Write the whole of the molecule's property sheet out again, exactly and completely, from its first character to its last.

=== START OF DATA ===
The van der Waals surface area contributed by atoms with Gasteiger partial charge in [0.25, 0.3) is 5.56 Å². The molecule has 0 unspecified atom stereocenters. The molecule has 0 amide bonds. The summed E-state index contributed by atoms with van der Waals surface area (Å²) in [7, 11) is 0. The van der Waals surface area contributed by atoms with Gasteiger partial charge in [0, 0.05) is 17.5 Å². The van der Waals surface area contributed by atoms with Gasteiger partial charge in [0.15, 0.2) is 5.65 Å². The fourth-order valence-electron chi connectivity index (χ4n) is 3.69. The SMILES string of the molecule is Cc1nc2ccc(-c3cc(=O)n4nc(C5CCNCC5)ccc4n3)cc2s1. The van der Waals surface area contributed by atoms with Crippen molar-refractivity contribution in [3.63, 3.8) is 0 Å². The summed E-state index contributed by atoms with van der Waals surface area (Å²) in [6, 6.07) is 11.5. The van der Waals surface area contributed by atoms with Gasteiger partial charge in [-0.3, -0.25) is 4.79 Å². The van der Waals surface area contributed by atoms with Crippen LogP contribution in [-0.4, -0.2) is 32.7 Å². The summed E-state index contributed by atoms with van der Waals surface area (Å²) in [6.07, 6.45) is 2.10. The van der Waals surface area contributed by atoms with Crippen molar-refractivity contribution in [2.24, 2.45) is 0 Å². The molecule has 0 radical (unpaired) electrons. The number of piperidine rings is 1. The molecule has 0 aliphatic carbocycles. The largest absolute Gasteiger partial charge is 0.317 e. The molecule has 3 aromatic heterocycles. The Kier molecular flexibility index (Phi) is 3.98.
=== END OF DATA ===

The van der Waals surface area contributed by atoms with Gasteiger partial charge in [0.25, 0.3) is 5.56 Å². The molecule has 0 unspecified atom stereocenters. The molecule has 0 amide bonds. The summed E-state index contributed by atoms with van der Waals surface area (Å²) in [7, 11) is 0. The van der Waals surface area contributed by atoms with Gasteiger partial charge in [0, 0.05) is 17.5 Å². The van der Waals surface area contributed by atoms with Gasteiger partial charge in [0.15, 0.2) is 5.65 Å². The fourth-order valence-electron chi connectivity index (χ4n) is 3.69. The SMILES string of the molecule is Cc1nc2ccc(-c3cc(=O)n4nc(C5CCNCC5)ccc4n3)cc2s1. The van der Waals surface area contributed by atoms with Crippen molar-refractivity contribution in [3.63, 3.8) is 0 Å². The summed E-state index contributed by atoms with van der Waals surface area (Å²) in [6, 6.07) is 11.5. The van der Waals surface area contributed by atoms with Gasteiger partial charge in [-0.3, -0.25) is 4.79 Å². The van der Waals surface area contributed by atoms with Crippen LogP contribution in [-0.4, -0.2) is 32.7 Å². The summed E-state index contributed by atoms with van der Waals surface area (Å²) in [6.07, 6.45) is 2.10. The van der Waals surface area contributed by atoms with Crippen molar-refractivity contribution in [2.24, 2.45) is 0 Å². The molecule has 0 radical (unpaired) electrons. The number of piperidine rings is 1. The molecule has 0 aliphatic carbocycles. The largest absolute Gasteiger partial charge is 0.317 e. The molecule has 3 aromatic heterocycles. The Kier molecular flexibility index (Phi) is 3.98.